    Availability of development programmes or assignments
                                                                                    Identify items to carry forward to next cycle
             to develop career

            Agreed actions




       Next cycle
                                               Leadership & Development programmes                                Corrective Actions
                                                         Mobility, projects,

a




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Appendix 3

                                              Performance Improvement Plan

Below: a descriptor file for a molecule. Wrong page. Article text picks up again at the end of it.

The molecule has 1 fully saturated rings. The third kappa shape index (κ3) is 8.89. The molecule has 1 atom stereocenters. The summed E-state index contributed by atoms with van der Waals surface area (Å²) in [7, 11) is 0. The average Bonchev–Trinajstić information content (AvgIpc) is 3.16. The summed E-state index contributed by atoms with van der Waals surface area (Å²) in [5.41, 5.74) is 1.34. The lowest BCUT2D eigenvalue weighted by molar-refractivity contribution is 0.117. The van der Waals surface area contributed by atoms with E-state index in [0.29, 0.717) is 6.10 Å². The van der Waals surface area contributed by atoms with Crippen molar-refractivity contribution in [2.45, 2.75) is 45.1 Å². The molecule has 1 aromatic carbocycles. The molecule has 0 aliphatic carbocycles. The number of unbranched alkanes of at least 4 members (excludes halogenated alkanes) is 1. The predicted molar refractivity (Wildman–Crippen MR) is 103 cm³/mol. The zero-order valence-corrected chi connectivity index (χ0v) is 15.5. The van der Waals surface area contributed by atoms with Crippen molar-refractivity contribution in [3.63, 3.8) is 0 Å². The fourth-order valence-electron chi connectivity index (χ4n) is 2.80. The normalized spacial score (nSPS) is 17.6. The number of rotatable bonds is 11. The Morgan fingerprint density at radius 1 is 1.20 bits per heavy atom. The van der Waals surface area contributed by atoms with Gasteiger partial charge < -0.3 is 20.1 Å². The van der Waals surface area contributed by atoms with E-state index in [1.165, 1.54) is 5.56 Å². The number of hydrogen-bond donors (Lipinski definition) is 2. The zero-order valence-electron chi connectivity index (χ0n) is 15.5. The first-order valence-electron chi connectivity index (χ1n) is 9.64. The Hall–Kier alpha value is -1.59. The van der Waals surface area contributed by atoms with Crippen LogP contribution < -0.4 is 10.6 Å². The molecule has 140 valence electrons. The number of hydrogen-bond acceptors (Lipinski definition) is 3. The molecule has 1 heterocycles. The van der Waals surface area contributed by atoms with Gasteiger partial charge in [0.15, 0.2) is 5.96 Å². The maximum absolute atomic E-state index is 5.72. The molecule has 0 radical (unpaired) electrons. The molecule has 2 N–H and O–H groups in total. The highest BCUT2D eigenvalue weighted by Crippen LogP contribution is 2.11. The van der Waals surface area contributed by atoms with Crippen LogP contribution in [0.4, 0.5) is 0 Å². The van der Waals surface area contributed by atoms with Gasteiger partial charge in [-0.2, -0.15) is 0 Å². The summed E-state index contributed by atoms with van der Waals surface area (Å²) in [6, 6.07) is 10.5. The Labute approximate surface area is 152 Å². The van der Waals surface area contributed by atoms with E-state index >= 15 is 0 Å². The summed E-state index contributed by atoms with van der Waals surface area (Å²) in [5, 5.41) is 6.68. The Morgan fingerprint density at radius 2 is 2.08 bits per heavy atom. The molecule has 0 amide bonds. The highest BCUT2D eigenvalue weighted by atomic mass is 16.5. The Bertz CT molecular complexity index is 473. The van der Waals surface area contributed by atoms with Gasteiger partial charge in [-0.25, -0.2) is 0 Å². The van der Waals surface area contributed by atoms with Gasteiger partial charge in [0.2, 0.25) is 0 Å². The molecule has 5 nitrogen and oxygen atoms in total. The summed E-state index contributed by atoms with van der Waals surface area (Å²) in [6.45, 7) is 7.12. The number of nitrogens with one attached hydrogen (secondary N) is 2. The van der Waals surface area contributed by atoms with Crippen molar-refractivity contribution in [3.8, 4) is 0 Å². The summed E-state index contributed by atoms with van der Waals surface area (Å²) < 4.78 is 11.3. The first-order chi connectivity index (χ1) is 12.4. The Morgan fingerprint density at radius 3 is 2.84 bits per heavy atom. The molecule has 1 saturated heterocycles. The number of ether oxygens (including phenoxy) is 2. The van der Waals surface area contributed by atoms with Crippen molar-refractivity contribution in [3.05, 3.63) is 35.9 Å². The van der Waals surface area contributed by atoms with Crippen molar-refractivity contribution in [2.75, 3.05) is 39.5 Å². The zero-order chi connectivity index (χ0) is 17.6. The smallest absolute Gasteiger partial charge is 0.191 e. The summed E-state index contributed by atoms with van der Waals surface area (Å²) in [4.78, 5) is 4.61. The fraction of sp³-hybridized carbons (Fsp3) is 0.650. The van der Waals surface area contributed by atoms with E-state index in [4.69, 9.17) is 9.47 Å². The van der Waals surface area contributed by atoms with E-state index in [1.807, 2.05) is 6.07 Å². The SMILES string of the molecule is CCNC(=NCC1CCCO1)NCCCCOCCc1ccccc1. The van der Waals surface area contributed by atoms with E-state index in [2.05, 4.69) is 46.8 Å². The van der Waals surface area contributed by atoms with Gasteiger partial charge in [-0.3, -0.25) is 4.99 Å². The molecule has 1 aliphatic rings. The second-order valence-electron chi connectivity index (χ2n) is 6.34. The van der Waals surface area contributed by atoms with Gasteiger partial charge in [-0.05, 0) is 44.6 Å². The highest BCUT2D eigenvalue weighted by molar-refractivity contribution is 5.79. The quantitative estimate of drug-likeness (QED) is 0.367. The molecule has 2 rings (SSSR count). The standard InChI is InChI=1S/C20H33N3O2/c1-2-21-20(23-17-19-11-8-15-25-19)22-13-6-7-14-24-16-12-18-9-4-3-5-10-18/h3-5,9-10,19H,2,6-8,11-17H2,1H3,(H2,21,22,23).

1. Identify the performance gap by reviewing
  the using the review process.




  2. Meet the employee
       Describe the difference between
          agreed performance and agreed
          performance and the negative
          impact of the current performance.            Supports
       Ask the employees for their views on            Training, Occupational
          what is causing the situation.                Health, EAP
       Jointly plan time bound action based
          on the meeting and the root cause of
          the problem.
       Agree supports available                                       Beneficial to Resume steps 1,
       Set follow-up review dates.                                    2 and 3?
       Both parties sign off on plan
       Document the meeting and provide                               Assess if person can
          employee with a copy.                                        improve–has the skills etc but